Leaving one of these blank means that the logged in/logged out status is not used for this particular match.

URL and Role/Capability

This uses the logged in user’s role or capability. For example, you can redirect admin users, or editors, or user’s with a particular custom capability.

When enabled you are shown three options:

  • Role– the name of a WordPress role or capability
  • Matched Target – target URL when the source URL is matched and the user’s role or capability matches
  • Unmatched Target – target URL when the source URL is matched and the user’s role or capability does not match

Leaving one of these blank means that the logged in/logged out status is not used for this particular match. Note that logged out user’s will not match.

URL and Referrer

This uses the user’s ‘referrer’ URL in addition to the source URL to determine the match. A referrer URL is sent when someone visits your URL after following a link from another page. For example, if the user is on http://myexample.com/page and clicks a link to http://yoursite.com/other-page then the referrer will be http://myexample.com/page.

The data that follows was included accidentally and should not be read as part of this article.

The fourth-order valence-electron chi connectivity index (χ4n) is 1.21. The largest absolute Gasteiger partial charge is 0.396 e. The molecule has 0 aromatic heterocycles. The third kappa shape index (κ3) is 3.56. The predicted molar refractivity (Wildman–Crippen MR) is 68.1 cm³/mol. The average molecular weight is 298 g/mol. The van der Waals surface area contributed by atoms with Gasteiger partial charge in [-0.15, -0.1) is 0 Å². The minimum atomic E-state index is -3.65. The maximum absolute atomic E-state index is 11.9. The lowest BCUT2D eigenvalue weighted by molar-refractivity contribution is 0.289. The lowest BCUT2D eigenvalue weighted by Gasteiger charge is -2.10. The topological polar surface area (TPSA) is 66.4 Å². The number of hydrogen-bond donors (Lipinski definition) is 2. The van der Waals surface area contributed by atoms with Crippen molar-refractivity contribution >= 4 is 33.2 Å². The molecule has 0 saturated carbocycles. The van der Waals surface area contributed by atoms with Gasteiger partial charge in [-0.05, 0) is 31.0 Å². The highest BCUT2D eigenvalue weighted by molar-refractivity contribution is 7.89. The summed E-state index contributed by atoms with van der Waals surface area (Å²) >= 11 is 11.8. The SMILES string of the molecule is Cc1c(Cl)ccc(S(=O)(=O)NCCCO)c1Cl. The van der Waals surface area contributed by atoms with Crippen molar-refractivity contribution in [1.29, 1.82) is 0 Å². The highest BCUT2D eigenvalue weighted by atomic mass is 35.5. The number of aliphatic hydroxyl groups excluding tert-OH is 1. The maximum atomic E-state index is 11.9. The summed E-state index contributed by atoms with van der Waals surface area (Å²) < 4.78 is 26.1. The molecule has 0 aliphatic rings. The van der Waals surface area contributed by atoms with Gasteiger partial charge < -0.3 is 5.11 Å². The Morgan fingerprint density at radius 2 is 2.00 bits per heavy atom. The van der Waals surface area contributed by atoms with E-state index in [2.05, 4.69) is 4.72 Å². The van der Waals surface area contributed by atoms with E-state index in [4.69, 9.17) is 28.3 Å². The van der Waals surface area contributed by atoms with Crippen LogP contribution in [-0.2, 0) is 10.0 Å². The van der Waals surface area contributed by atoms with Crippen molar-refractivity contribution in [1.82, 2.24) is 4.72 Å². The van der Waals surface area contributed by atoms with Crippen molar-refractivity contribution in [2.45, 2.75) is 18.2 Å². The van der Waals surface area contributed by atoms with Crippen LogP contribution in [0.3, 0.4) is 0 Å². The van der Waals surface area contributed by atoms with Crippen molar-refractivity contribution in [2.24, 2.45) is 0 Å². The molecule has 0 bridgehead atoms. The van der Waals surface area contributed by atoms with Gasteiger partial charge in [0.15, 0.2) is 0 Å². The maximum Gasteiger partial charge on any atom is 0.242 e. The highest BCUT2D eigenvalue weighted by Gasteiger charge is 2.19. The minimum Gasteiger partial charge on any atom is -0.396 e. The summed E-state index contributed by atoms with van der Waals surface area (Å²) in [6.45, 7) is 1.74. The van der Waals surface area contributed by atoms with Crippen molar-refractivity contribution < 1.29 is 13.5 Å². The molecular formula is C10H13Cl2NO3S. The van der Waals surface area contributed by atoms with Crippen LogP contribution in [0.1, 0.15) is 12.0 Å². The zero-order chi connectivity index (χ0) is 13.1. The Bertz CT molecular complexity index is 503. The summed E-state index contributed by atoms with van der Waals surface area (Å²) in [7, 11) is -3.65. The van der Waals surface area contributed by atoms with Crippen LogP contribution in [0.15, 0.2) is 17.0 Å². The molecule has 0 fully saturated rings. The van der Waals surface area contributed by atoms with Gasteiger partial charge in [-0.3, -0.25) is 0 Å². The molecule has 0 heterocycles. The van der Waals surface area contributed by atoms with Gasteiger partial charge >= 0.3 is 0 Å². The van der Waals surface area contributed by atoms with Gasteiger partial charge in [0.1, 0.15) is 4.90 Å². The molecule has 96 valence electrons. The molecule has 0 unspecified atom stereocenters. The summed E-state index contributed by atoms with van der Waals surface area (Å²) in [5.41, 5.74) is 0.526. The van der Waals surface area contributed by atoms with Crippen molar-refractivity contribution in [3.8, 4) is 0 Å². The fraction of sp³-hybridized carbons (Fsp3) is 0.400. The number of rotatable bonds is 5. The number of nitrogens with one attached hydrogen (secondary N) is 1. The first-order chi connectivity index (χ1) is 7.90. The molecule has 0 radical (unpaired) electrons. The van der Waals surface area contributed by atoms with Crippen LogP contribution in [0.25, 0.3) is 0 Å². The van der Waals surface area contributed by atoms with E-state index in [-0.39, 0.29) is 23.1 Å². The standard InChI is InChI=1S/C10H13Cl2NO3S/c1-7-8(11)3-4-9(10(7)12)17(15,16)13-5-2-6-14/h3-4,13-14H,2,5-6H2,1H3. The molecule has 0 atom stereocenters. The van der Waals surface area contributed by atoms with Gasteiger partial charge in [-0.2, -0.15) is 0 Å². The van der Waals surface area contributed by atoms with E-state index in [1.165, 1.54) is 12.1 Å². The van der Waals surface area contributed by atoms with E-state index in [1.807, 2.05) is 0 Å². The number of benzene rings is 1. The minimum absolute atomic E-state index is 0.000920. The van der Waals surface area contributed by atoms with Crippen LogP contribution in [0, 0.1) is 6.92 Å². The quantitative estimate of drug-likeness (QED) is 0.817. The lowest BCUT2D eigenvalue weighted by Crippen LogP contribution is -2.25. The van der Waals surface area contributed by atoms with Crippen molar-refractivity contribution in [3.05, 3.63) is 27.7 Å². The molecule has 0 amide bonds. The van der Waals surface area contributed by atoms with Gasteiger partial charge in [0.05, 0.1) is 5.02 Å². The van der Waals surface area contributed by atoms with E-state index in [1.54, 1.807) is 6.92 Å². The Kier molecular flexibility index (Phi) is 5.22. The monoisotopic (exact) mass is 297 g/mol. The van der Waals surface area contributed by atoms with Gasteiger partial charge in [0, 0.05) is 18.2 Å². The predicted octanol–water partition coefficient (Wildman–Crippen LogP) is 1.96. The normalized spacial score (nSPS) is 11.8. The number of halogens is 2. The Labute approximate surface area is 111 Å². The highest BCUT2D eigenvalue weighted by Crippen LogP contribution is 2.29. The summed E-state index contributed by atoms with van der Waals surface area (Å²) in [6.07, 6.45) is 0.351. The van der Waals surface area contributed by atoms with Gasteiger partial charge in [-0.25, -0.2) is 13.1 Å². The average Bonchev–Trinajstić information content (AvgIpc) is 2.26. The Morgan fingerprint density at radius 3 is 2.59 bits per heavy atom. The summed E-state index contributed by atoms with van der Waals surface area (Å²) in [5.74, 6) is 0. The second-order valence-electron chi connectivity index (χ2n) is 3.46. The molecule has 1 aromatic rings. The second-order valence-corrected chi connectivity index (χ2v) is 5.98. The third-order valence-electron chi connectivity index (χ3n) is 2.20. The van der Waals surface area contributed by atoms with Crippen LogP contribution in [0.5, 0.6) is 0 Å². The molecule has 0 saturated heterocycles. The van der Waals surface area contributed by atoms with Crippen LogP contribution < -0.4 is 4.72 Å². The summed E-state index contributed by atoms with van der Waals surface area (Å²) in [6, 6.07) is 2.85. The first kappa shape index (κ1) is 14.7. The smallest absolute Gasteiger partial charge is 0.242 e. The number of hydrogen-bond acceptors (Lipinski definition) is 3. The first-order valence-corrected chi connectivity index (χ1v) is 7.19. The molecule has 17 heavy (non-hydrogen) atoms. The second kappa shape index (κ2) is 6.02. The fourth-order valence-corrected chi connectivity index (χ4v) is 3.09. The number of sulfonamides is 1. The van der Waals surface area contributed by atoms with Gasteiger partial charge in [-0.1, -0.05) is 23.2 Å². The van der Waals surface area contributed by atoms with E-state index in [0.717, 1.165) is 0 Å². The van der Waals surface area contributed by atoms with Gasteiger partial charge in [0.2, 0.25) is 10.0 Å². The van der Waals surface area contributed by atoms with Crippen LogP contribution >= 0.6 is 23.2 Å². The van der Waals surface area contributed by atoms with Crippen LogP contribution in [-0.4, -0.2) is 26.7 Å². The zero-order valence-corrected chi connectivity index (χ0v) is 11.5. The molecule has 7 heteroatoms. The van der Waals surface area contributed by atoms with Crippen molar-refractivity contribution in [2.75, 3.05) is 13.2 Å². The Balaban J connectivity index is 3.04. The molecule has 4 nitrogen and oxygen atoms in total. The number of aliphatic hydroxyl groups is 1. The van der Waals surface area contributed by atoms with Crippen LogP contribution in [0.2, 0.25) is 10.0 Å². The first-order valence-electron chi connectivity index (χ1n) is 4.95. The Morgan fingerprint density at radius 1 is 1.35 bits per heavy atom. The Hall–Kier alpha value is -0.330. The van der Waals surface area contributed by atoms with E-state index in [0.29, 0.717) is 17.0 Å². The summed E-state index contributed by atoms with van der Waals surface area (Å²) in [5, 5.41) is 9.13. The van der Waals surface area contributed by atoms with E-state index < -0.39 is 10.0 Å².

Note that the referrer information is not guaranteed to be sent by the browser.

When enabled you are shown three options:

referrer_action

  • Referrer – the pattern used to match the referrer URL. You can use the regex option to enable pattern matching
  • Matched Target – target URL when the source URL and referrer matches
  • Unmatched Target – target URL when the source URL matches but the referrer doesn’t

Leaving matched or unmatched blank means that particular condition is not used.

URL and User Agent

This uses the user’s browser agent in addition to the source URL to determine the match. A browser agent is sent by your browser to identify itself. It includes information about the operating system (Windows, MacOS etc) and the browser (IE, Firefox, Chrome etc).